Friday, December 06, 2013

There is Nothing Crazy about being a “Prepper”

flood photo: Water going down pictures190_zps6eca994b.jpg


A simple survival kit and contingency planning costs very little money and just may save your life.

Have you prepared for life after a disaster? Have you even put some thought into what you would do? Do you have a plan to be able to provide for your family? If you or anyone in your family has a serious medical issue, are you equipped to manage it for a few days without the aid of a drug store or access to an emergency hospital? These are big questions, and just the thought of what we will do when we do not have access to all the benefits of our modern lives may be so troubling that it can make us want to avoid the subject altogether. This is understandable, but ultimately, we need to have a plan and supplies to get us through a brief yet catastrophic moment.

A tough survival situation can take many forms, and can last anywhere from a few hours to a week or more. America is a large nation with a multitude of climates that play some role in the lifestyles of residents. People in the coldest climates understand that the prospect of being snowed in means that you should never let your pantry become bare in the winter, and heating must always be accounted for. People in the southwestern desert regions usually understand the importance of bringing water with them whenever they venture far from home. However, we are all susceptible to some major events that due to their relative infrequency, we are not as vigilant in preparing for.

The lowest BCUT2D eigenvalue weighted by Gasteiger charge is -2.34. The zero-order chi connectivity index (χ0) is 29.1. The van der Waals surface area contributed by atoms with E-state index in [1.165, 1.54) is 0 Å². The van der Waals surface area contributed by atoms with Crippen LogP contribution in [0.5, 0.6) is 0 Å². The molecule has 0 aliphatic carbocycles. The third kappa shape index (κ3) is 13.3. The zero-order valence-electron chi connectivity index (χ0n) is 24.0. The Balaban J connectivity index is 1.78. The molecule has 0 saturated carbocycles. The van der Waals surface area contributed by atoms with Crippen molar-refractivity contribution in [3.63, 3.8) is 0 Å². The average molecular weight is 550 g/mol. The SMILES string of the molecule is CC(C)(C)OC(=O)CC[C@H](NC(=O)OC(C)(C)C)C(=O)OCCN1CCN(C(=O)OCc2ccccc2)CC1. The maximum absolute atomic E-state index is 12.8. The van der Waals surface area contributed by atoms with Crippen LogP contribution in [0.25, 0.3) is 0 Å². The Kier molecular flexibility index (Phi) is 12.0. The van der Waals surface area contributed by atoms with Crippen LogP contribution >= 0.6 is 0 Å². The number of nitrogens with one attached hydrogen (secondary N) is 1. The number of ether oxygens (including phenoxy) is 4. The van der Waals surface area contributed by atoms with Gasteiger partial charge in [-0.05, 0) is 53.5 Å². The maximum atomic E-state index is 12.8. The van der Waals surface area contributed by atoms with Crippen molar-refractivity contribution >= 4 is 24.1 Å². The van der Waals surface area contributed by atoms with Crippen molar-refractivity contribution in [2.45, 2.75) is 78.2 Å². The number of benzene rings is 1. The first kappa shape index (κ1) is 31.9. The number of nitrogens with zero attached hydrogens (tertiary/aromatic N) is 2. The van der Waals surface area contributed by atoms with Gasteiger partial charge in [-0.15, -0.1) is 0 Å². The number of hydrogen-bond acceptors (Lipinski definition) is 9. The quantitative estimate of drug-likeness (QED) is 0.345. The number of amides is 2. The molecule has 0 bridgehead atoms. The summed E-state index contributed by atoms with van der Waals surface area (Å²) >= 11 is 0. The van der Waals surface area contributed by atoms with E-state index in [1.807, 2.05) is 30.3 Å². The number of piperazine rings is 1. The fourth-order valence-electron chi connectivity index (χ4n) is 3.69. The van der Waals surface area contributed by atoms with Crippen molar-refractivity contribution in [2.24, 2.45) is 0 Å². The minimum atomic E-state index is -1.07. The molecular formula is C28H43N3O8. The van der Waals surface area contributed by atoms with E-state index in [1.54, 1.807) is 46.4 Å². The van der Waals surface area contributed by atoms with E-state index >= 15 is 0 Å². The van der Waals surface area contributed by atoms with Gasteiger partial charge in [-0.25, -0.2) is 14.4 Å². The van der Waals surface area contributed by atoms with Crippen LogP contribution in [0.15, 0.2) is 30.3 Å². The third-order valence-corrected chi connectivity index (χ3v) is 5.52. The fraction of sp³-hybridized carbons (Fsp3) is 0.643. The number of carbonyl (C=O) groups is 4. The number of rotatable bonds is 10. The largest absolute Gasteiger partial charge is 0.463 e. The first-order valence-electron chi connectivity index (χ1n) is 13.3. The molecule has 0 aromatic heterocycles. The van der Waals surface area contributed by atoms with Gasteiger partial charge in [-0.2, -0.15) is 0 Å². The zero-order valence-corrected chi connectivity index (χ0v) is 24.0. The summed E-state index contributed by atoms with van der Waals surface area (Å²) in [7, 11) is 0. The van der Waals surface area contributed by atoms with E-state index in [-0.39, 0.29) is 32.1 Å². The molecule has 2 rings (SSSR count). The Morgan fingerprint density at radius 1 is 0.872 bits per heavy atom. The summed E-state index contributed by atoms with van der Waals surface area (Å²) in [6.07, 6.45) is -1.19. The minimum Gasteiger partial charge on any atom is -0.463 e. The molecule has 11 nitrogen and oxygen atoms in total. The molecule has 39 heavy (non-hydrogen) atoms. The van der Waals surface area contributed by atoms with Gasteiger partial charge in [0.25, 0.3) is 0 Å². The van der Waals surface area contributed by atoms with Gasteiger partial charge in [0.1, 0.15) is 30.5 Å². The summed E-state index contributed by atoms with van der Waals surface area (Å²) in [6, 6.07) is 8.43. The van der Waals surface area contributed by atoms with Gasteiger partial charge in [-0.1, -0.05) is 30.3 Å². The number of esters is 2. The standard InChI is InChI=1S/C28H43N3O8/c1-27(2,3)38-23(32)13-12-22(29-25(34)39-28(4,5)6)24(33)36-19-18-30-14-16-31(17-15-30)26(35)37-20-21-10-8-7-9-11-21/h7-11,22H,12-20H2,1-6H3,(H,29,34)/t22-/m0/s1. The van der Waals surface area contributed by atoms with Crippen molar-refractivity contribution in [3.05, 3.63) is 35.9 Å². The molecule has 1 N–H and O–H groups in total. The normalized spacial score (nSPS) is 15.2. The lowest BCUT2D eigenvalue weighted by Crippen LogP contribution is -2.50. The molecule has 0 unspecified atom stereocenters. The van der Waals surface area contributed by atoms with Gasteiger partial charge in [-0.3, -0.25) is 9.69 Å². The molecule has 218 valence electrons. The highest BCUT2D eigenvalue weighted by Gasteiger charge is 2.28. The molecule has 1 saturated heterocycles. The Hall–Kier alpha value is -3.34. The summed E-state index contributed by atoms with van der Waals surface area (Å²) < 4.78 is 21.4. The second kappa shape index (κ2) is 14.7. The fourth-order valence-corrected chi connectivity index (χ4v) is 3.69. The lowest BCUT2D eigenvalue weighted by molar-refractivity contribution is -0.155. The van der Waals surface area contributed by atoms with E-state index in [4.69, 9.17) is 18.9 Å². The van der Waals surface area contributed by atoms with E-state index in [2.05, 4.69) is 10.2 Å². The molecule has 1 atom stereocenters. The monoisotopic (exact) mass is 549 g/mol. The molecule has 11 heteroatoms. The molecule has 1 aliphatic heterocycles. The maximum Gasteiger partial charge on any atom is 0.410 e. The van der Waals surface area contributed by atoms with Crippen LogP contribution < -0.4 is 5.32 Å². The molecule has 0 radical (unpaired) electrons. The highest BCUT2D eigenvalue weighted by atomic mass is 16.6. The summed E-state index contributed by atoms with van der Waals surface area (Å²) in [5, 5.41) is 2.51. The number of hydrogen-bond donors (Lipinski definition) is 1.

Hurricane Katrina was a shocking moment not just for the people of the Gulf Coast, but for the country as a whole. Here we were seeing American citizens going without the basic, life sustaining services for longer than we have ever been used to. Blackouts and blizzards simply do not compare to the widespread devastation and desperation these people experienced. It was a worst case scenario actualized right in front of our eyes, and our government was unable to do anything about it. Those experiencing the worst were people with little food or potable water in storage, and whose medical conditions were not manageable on their own. If there is one thing we all should take from this, is that a disaster may make it so that government, first responders, and hospitals may be inaccessible to you for about a week or so. You need to be able to handle your most important needs and responsibilities on your own for at least a few days.

Whether you call it a survival kit or a bug out bag, every home and even some vehicles should have one. This kit will contain emergency items, such as bandages or medications for someone with a chronic illness. You should even put a little food and water in there as well. It just may get you through a brief moment of need.

Beyond the bug out bag, you may want to consider adding some solar or crank powered devices like radios, flashlights, and lanterns. Lighting will be a big issue in survival situations, and radios will keep you informed on what your local authorities are doing and what they want you to do to. In your home, storing some canned food is a great idea; dried rations or meals ready to eat are an even better idea since they are made to be prepared in less than optimal situations.

Some automotive-specific items that would make for a great car survival kit would be a mini air compressor and an automotive escape tool for breaking the windows in case the car is under water, cutting seatbelts, a safety whistle to get the attention of rescuers, and an LED flashlight.

You do not need to become a survival expert; just taking a few precautions will have already made you much safer.


Miles is an ever vigilant prepper who wishes to help others prepare for any survival situation that may occur. More than any piece of gear or survival kits, knowledge is the real power and little goes a long way.

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